A Kirkus Review is the Best Barometer

Five years ago, I had never heard of CreateSpace or Kirkus Reviews. When my children dared me to write a book, I arrived the next day with a final draft of Captain No Beard: An Imaginary Tale of a Pirate’s Life, and my journey in self-publishing began. We took the BIG package with CreateSpace for a children’s book, which included an illustrator, one round of editing, a marketing/publicity package and a review from a couple of top-notch reviewing sites. I clicked on yes, not understanding anything I ordered, and until I received my review, I had no idea what I bought.

I never noticed I received a Kirkus Star until the publishing consultant at CreateSpace called and congratulated me. “This is big,”he explained. I cleared my throat and asked in a quiet voice, afraid to speak what was on my mind. “Don’t they give that to everybody? I mean I paid for it.” Oh, the innocence of the uninitiated! “No!” he burst out. “So, the review is for real?” You bet it’s for real, and it’s something special when you get noticed with a good review. Within three months, I received an email from Kirkus that my book was now going to be included in Kirkus’ Best of 2012. That was easy, I thought.

I submitted my next dozen culture books (If You Were Me and Lived In…) and at least six more Captain No Beards, and while the reviews were mostly positive, I didn’t see another star until Captain No Beard and the Aurora Borealis was published in 2015. By then, I was psychotic every time I opened a new review. I wanted that star because I understood the prestige that went along with it. Kirkus didn’t give them out like candy on Halloween. They are a big deal!  

A Kirkus review lets everybody know you are not writing dreck. You are being reviewed and judged along with people who have legions of professionals behind them polishing and marketing their books. Kirkus reviews each book individually, based on content, illustrations, plot, style, you name it. They are spot on, whether you want to read what they are saying or not. Even when they point out a weakness, it is done without cynicism, and I learned that their reviewers know their stuff. Whatever shortcoming they perceived, usually turned into a running theme with other reviewers, causing me to rethink things I was doing and even change direction in future books.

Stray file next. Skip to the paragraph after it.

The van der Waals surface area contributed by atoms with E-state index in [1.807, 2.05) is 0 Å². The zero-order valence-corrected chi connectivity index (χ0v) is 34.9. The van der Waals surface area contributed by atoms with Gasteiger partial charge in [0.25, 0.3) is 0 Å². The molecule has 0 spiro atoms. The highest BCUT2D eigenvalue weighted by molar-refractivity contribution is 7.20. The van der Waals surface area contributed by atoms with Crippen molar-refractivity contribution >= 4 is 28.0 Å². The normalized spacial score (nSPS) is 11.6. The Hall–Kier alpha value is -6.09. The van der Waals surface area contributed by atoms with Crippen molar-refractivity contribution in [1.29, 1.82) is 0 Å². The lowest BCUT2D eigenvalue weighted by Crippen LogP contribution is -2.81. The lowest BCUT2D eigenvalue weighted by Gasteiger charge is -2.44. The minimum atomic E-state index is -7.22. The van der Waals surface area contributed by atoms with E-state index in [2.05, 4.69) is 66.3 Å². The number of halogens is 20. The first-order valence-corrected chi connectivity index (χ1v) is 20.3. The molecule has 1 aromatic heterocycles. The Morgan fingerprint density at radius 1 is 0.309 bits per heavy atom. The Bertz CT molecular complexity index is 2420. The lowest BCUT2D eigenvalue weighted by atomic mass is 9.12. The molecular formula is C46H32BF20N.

I think of a Kirkus review as a barometer of how a book will be received, and despite the cost, I think it’s a valuable part of the publishing process.

I have advertised with Kirkus and found a wide reach with their magazines and newsletters. I don’t think libraries would have seen my books without the Kirkus review wedging that door open for me.

Carole P. Roman is the award-winning author of the Captain No Beard series. Both Captain No Beard: An Imaginary Tale of a Pirate’s Life and Captain No Beard and the Aurora Borealis have received the Kirkus Star. The first book in the series was named to Kirkus Reviews Best of 2012. Captain No Beard and the Aurora Borealis has been named to Kirkus Reviews Best of 2015. Each book in the series has won numerous awards including the NABE Pinnacle Award, IAN Award, Moonbeam Award 2014, National Indie ExcellenceAward Finalist, Shelf Media Outstanding Series Award, ForeWord Review Five Star and Finalist in the Book of the Year, and Reader’s Views Children’s Book of the Year 2013. Roman is also the author of the award-winning non-fiction culture series, If You Were Me and Lived in…. that explores customs and cultures around the world. She has co-authored a self-help book, Navigating Indieworld: A Beginners Guide to Self-Publishing and Marketing. She lives on Long Island with her husband and near her children and grandchildren.

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